A good rule of thumb is to use a different font than the one in your logo, since the contrast will help it stand out. A seasoned designer can guide you through this process. Tell the story of the typefaces are you using, how it relates to your brand, and what each one is used for headlines, body text, captions, etc. Make it clear if you want copy to always align right, left, or centered. Include tracking and kerning ratios to maintain a consistent style when font size changes. You can approach this in a few different ways.
You might even use some of the inspiration points you gathered to prep for your style guide! Show examples of images that have performed well for your brand.
This will still give your team a sense of the style to align to, plus it never hurts to aim high! Collect images that convey the feeling that you want people to get when they interact with your brand. Just like with imagery, you can approach this in a few different ways. If you have messaging that works well for you, show those examples here.
Remember that list of adjectives that describe your brand personality? Use that to describe the type of language that is on-brand. Sometimes, simple is best. Make a list of other brand elements your business needs to define While almost every organization is going to need to include the six essential elements in a brand style guide, some will need to go deeper. Is your brand primarily digital?
Do you sell physical products? Perhaps you need packaging guidelines that explain when to use the product name and when to use the company name. Are you focusing on social media marketing? A brand style guide should fit the organization it belongs to. Start by making a list of any additional elements that you will need to cover in your guide. These are our Mission, Vision, and Values. How to use our logo.
How not to use our logo. They experience your brand through your website, or your menu or your product packaging or your commercials.
Unfortunately, this is how many business owners think a good logo design works.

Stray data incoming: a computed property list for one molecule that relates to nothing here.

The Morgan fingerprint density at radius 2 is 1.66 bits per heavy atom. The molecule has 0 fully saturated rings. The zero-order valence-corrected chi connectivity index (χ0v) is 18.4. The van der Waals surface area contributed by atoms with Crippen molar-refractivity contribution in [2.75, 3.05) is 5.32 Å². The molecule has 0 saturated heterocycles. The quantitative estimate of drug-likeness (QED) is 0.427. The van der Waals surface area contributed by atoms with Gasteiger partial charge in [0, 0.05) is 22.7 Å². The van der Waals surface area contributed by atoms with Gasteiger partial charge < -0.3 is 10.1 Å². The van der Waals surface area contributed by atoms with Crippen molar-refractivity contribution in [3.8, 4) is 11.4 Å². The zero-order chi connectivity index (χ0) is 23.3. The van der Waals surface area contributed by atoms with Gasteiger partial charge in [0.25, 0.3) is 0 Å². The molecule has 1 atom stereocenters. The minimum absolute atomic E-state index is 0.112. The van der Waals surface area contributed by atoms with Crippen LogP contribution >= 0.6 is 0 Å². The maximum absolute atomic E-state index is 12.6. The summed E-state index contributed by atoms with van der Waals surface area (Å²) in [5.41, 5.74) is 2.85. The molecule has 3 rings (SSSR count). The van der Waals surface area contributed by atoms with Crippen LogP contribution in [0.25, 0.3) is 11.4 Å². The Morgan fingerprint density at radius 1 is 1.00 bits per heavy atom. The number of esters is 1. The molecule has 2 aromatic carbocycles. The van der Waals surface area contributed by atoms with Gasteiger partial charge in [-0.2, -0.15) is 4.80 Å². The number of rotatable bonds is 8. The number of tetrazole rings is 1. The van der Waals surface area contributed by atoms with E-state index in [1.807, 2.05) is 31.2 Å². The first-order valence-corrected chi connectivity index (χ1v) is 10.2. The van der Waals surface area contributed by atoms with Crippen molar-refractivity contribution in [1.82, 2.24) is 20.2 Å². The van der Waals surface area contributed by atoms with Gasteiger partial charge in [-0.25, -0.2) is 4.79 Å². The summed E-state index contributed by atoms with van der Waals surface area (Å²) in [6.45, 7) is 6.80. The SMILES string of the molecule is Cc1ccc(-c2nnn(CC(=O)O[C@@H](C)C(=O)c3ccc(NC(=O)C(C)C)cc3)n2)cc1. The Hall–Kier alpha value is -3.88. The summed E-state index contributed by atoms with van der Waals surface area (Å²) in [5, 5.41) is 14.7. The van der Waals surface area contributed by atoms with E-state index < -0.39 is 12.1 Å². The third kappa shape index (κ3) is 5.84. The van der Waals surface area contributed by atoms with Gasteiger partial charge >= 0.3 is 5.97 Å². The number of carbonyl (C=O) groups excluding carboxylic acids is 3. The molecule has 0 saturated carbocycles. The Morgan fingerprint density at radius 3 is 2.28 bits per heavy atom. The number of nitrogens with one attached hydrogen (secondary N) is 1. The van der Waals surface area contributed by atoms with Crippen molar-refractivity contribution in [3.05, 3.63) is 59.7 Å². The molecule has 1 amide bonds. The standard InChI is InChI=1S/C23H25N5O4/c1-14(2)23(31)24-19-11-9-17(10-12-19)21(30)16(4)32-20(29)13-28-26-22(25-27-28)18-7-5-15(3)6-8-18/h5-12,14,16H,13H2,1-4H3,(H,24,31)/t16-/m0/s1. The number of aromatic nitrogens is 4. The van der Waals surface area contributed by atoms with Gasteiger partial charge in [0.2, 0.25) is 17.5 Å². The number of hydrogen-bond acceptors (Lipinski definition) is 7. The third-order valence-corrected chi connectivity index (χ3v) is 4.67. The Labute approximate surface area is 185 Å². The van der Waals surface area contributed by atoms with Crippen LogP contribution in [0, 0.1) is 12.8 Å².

The power of brand storytelling through design - 99designs
A potential customer sees a logo. They decide to purchase the product or service. Naturally, if this is how business owners think branding works, then they would expect to have a strong positive emotional reaction when seeing a new logo concept for their company. Almost all business owners upon seeing a new logo design for their company do NOT have a strong emotional reaction. After all, they have a strong positive emotional reaction to the Nike logo!
The power of brand storytelling through design
These memories trigger the emotional and intellectual response. I know this company! They decide to purchase the latest pair of Nike shoes. The memory of the brand experience is what triggers the emotional reaction! So, back to the business owner and the new logo. This is how their experience looks when looking at their new logo. A potential customer sees their new logo design.
They do NOT have any memories tied to the new mark. They fire their designer. Now, let me just clarify something. But this is certainly a challenge that designers face when working with business owners — particularly those who have well established brands. Companies with well established brands have many years of experiences with their logo — creating strong emotional attachments.